Practising Person Centred Care
The theme of the Conference is “Practising Person Centred Care”
Importance of the topic:
Primary care services in Europe differ in organisation and resources but all share the same ambition to develop a person-centred approach, orientated towards the individual, his/her family, and their community.
This can be established in a relationship over time with patients as partners in care. Effective communication and dialogue is paramount to patient satisfaction in general practice. Listening carefully and tailoring information to patient needs in a safe and trusted environment may be as important as diagnosis and treatment.
Considering the current context of medicine, general practitioners are increasingly using guidelines, quality measures, and other tools for decision making. These are generic and often based on the best available evidence. In clinical practice, however, patients are diverse due to gender, age, ethnicity, social status, health skills and personal needs. Thus, integrating research evidence with patient views and experiences in order to deliver person centred care is challenging.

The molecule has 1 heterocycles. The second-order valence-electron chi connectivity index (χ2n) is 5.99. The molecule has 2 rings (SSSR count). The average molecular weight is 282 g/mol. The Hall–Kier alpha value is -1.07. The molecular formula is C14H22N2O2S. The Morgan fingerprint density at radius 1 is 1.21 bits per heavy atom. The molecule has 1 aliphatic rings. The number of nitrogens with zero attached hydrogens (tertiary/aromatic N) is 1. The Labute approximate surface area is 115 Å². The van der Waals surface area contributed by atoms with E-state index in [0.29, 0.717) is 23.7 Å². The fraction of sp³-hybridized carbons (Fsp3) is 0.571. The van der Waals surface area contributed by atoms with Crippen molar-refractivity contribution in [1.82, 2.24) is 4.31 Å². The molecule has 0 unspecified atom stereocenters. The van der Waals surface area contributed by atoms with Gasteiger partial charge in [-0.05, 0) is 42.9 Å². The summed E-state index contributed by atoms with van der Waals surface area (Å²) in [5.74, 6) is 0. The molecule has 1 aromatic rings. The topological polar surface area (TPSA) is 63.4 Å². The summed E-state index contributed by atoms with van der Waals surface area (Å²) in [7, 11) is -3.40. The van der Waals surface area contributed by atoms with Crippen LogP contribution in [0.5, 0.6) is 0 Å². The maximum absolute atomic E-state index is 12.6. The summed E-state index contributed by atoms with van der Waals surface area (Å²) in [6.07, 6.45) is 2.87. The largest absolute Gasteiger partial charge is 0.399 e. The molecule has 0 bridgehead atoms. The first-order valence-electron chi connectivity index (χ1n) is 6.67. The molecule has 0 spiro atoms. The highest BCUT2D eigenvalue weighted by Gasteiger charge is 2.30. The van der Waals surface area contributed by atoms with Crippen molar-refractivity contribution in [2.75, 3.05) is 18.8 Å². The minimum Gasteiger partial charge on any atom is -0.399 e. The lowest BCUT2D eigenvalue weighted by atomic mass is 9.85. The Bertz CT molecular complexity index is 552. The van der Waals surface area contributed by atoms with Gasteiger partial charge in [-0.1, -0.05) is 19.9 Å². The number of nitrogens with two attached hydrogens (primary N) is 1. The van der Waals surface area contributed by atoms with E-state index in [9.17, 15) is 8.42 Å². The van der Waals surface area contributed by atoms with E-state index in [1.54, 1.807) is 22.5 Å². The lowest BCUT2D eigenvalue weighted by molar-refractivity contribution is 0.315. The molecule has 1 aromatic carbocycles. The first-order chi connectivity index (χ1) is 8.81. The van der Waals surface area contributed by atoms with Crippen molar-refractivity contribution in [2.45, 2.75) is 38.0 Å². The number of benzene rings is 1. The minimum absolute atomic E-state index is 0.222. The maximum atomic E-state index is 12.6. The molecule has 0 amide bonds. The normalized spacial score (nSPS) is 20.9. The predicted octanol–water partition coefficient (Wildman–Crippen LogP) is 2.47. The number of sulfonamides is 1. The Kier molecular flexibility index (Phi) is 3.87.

“Practicing Person Centred Care” at the 2021 Conference:
Key topics related to person centred care that will be addressed are shared decision making, diversity, patient and professional education.
Communication between GPs and patients also include online consultation and e-health. E-health applications are increasingly used as additional tools to optimise person centred care. Clinical as well as ethical issues of new developments and innovations in general practice will be discussed.
Special attention will be given to teaching person centred care in GP training programmes, with a focus on strengthening the role of the patient in general practice and how to involve patients in clinical decision making.
The conference will offer many opportunities to present research findings and to participate in workshops, networking meetings, and interactive sessions to discuss and to support person centred care in general practice.